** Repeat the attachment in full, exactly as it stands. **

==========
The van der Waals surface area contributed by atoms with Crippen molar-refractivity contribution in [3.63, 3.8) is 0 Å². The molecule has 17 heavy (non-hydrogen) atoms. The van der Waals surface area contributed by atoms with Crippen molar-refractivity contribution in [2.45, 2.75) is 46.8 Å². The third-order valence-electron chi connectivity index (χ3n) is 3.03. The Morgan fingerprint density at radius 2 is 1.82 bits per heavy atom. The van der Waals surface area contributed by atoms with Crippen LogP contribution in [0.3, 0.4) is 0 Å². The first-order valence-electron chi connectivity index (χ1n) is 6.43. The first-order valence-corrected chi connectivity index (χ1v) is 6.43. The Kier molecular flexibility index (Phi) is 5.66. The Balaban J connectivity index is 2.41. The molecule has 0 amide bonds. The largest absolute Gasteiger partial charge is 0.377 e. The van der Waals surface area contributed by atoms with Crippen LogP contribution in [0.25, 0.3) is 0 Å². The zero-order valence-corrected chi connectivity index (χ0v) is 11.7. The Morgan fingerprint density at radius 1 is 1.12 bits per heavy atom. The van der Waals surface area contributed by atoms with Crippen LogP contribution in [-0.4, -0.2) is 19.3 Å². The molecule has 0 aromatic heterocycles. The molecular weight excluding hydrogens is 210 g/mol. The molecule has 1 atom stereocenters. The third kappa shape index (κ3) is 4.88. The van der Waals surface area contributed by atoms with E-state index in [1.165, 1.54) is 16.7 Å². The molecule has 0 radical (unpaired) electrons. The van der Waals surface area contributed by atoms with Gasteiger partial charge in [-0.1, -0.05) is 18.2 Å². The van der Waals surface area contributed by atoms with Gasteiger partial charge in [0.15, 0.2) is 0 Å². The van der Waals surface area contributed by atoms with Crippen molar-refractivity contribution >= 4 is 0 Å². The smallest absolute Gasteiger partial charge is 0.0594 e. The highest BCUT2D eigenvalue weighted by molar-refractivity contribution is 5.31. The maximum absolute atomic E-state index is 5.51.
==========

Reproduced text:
The van der Waals surface area contributed by atoms with Crippen molar-refractivity contribution in [3.63, 3.8) is 0 Å². The molecule has 17 heavy (non-hydrogen) atoms. The van der Waals surface area contributed by atoms with Crippen molar-refractivity contribution in [2.45, 2.75) is 46.8 Å². The third-order valence-electron chi connectivity index (χ3n) is 3.03. The Morgan fingerprint density at radius 2 is 1.82 bits per heavy atom. The van der Waals surface area contributed by atoms with Crippen LogP contribution in [0.3, 0.4) is 0 Å². The first-order valence-electron chi connectivity index (χ1n) is 6.43. The first-order valence-corrected chi connectivity index (χ1v) is 6.43. The Kier molecular flexibility index (Phi) is 5.66. The Balaban J connectivity index is 2.41. The molecule has 0 amide bonds. The largest absolute Gasteiger partial charge is 0.377 e. The van der Waals surface area contributed by atoms with Crippen LogP contribution in [0.25, 0.3) is 0 Å². The zero-order valence-corrected chi connectivity index (χ0v) is 11.7. The Morgan fingerprint density at radius 1 is 1.12 bits per heavy atom. The van der Waals surface area contributed by atoms with Crippen LogP contribution in [-0.4, -0.2) is 19.3 Å². The molecule has 0 aromatic heterocycles. The molecular weight excluding hydrogens is 210 g/mol. The molecule has 1 atom stereocenters. The third kappa shape index (κ3) is 4.88. The van der Waals surface area contributed by atoms with E-state index in [1.165, 1.54) is 16.7 Å². The molecule has 0 radical (unpaired) electrons. The van der Waals surface area contributed by atoms with Gasteiger partial charge in [-0.1, -0.05) is 18.2 Å². The van der Waals surface area contributed by atoms with Gasteiger partial charge in [0.15, 0.2) is 0 Å². The van der Waals surface area contributed by atoms with Crippen molar-refractivity contribution >= 4 is 0 Å². The smallest absolute Gasteiger partial charge is 0.0594 e. The highest BCUT2D eigenvalue weighted by molar-refractivity contribution is 5.31. The maximum absolute atomic E-state index is 5.51.